Green Mountain College
Lawn-to-Edible Garden Project Unveiled
From the White House south lawn to vacant city lots, more and more acreage in the U.S. is being devoted to vegetable gardening. Whether it’s saving money in the face of a slow economic recovery, growing local produce to encourage healthy eating, or supporting the local agricultural economy, Americans are finding plenty of reasons to raise their own vegetables. Green Mountain College has moved the traditional home vegetable garden—often relegated to the backyard—in front of the Solar Harvest Center (SHC), a farmhouse purchased by the College in 2009. With the support of several grants, students and faculty recently completed the Lawn-to-Edible Garden Project which converted the SHC front lawn into a permaculture landscape of vegetables and perennial fruits. Lettuce, peppers, onions, tomatoes and many other vegetables grown in the 12 new raised beds will find their way to the plates of students studying in the current (2012) Summer Farm Intensive Program on campus, and on the shelves of local food pantries. Blueberries, grapes, elderberries, and other small fruits will diversify the offerings in coming years. The entire installation was completed by students taking a semester-long Edible Landscaping course in a culminating week of construction and planting.
Farm & Food Project Receives $110,000 Grant
Green Mountain College’s Farm and Food Project has received a big boost through a $110,000 grant from The Jensen/Hinman Family Fund, an advised fund of the Silicon Valley Community Foundation.
This funding, which will be matched dollar-for-dollar by GMC, supports research aimed at running the College’s Cerridwen Farm with as few fossil-derived resources as possible—with the ultimate target of using no fossil fuels at all.
The funding will also support expansion of the College’s draft animal program, including introduction of draft animal technologies and the training of a second oxen team. more...
GMC Represented at Terra Madre Conference
Ten delegates from Green Mountain College traveled to Terra Madre 2008 to present the GMC Farm & Food Project as a model for teaching stewardship of the land to young people. The conference - a biennial meeting for the Terra Madre Network - drew over 7,100 people from 153 countries.
Students Ryan Dixon, Kerrilee Knights, and Bobby Walden were joined by alums Jane Engelman ’08 and Lyra Leigh-Nedbor ‘08, along with faculty members Philip Ackerman-Leist (environmental studies), Kenneth Mulder (Cerridwen Farm manager), and Eleanor Tison (environmental studies). Dave and Cindy Ondria from the College’s Chartwells dining services also attended.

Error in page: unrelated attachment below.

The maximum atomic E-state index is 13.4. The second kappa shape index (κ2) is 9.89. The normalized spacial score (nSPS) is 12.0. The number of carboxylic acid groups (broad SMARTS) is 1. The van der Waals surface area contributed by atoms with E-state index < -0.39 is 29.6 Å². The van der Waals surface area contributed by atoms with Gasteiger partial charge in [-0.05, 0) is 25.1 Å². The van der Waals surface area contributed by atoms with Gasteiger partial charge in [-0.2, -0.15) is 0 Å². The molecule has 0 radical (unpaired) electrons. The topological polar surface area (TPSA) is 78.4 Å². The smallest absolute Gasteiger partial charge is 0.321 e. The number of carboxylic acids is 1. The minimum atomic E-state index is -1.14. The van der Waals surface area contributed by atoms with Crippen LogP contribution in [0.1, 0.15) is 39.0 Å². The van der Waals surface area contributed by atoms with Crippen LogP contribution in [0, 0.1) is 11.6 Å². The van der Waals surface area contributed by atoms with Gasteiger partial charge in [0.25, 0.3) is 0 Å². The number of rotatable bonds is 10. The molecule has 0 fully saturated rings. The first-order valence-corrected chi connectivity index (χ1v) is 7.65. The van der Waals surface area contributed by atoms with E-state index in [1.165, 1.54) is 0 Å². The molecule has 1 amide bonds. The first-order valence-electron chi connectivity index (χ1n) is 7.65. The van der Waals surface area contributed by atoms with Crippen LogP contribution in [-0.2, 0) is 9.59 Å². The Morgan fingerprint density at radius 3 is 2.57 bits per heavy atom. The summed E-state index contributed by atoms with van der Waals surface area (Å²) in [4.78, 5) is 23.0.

Read Prof. Philip Ackerman-Leist's introduction titled "Stewardship of Land from One Generation to the Next."
GMC Block Course Garners Food Studies Award
GMC’s 2006 block course, “Food, Agriculture and Community Development in the Northeast", has received the 2009 Food Studies Pedagogy Award from the Association for the Study of Food and Society. The award is given annually to the “teacher of food studies in any discipline … who uses innovative and successful pedagogical techniques to reach students.”
Three faculty members taught the interdisciplinary course: Prof. Jacob Park (business strategy and sustainability), Prof. Philip Ackerman-Leist (environmental studies), and Prof. Eleanor Tison. The course also featured John Turenne, a nationally recognized culinary/food industry educator and the former executive chef/director of the Yale Sustainable Food Project, as a visiting faculty member, as well as other notable individuals from private companies, government agencies, and non-profit organizations as guest lecturers.
The Association for the Study of Food and Society (ASFS) is a multidisciplinary international organization dedicated to exploring the complex relationships among food, culture, and society. The group hosts an annual conference and publishes a journal titled Food, Culture and Society.
Block Course Wins
Green Mountain College’s 2006 block course, titled “Food, Agriculture, and Community Development in the Northeast,” received the Vermont Governor’s Award for Environmental Excellence and Pollution Prevention.
The College was recognized at an awards ceremony in the House Chamber of the State House in Montpelier on Monday, April 21, at 3 p.m. The award was presented by George Crombie, Secretary of the Vermont Agency of Natural Resources, and Governor Jim Douglas. A reception followed the ceremony.
The class, offered by Prof. Philip Ackerman-Leist (environmental studies), Prof. Jacob Park (business & public policy), and Prof. Eleanor Tison (cultural anthropology), explored how food choices affect the community. The class visited roughly one dozen area farms and hosted several national food and agricultural experts as guest speakers. As a final project, the class created sustainable purchasing guidelines for Withey Dining Hall.